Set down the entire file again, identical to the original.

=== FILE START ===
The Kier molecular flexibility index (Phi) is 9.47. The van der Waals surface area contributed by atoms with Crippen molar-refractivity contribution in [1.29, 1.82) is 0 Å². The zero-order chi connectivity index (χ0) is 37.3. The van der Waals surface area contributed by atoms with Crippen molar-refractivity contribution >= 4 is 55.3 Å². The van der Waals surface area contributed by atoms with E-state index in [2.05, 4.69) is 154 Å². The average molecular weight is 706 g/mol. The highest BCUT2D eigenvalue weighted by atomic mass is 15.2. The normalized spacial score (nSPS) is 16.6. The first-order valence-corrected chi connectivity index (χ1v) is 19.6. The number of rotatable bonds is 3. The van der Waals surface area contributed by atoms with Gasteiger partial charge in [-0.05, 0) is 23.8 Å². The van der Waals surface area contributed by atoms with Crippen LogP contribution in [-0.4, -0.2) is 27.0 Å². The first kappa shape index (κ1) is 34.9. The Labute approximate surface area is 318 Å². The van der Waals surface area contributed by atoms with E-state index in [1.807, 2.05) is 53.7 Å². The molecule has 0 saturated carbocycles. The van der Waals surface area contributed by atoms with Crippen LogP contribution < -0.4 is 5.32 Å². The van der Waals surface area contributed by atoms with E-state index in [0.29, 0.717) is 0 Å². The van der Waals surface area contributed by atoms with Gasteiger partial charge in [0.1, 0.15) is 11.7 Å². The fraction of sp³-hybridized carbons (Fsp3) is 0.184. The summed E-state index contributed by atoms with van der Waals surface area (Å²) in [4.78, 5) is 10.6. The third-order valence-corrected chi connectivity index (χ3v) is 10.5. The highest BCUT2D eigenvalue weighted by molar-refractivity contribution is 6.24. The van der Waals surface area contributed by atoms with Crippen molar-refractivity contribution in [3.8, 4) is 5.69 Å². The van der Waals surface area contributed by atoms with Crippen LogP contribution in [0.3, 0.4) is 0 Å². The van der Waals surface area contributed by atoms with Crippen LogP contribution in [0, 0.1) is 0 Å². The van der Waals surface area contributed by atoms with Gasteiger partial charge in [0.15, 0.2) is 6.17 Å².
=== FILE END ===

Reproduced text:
The Kier molecular flexibility index (Phi) is 9.47. The van der Waals surface area contributed by atoms with Crippen molar-refractivity contribution in [1.29, 1.82) is 0 Å². The zero-order chi connectivity index (χ0) is 37.3. The van der Waals surface area contributed by atoms with Crippen molar-refractivity contribution >= 4 is 55.3 Å². The van der Waals surface area contributed by atoms with E-state index in [2.05, 4.69) is 154 Å². The average molecular weight is 706 g/mol. The highest BCUT2D eigenvalue weighted by atomic mass is 15.2. The normalized spacial score (nSPS) is 16.6. The first-order valence-corrected chi connectivity index (χ1v) is 19.6. The number of rotatable bonds is 3. The van der Waals surface area contributed by atoms with Gasteiger partial charge in [-0.05, 0) is 23.8 Å². The van der Waals surface area contributed by atoms with Crippen LogP contribution in [-0.4, -0.2) is 27.0 Å². The first kappa shape index (κ1) is 34.9. The Labute approximate surface area is 318 Å². The van der Waals surface area contributed by atoms with E-state index in [1.807, 2.05) is 53.7 Å². The molecule has 0 saturated carbocycles. The van der Waals surface area contributed by atoms with Crippen LogP contribution < -0.4 is 5.32 Å². The van der Waals surface area contributed by atoms with E-state index in [0.29, 0.717) is 0 Å². The van der Waals surface area contributed by atoms with Gasteiger partial charge in [0.1, 0.15) is 11.7 Å². The fraction of sp³-hybridized carbons (Fsp3) is 0.184. The summed E-state index contributed by atoms with van der Waals surface area (Å²) in [4.78, 5) is 10.6. The third-order valence-corrected chi connectivity index (χ3v) is 10.5. The highest BCUT2D eigenvalue weighted by molar-refractivity contribution is 6.24. The van der Waals surface area contributed by atoms with Crippen molar-refractivity contribution in [3.8, 4) is 5.69 Å². The van der Waals surface area contributed by atoms with Crippen LogP contribution in [0.3, 0.4) is 0 Å². The van der Waals surface area contributed by atoms with Crippen LogP contribution in [0, 0.1) is 0 Å². The van der Waals surface area contributed by atoms with Gasteiger partial charge in [0.15, 0.2) is 6.17 Å².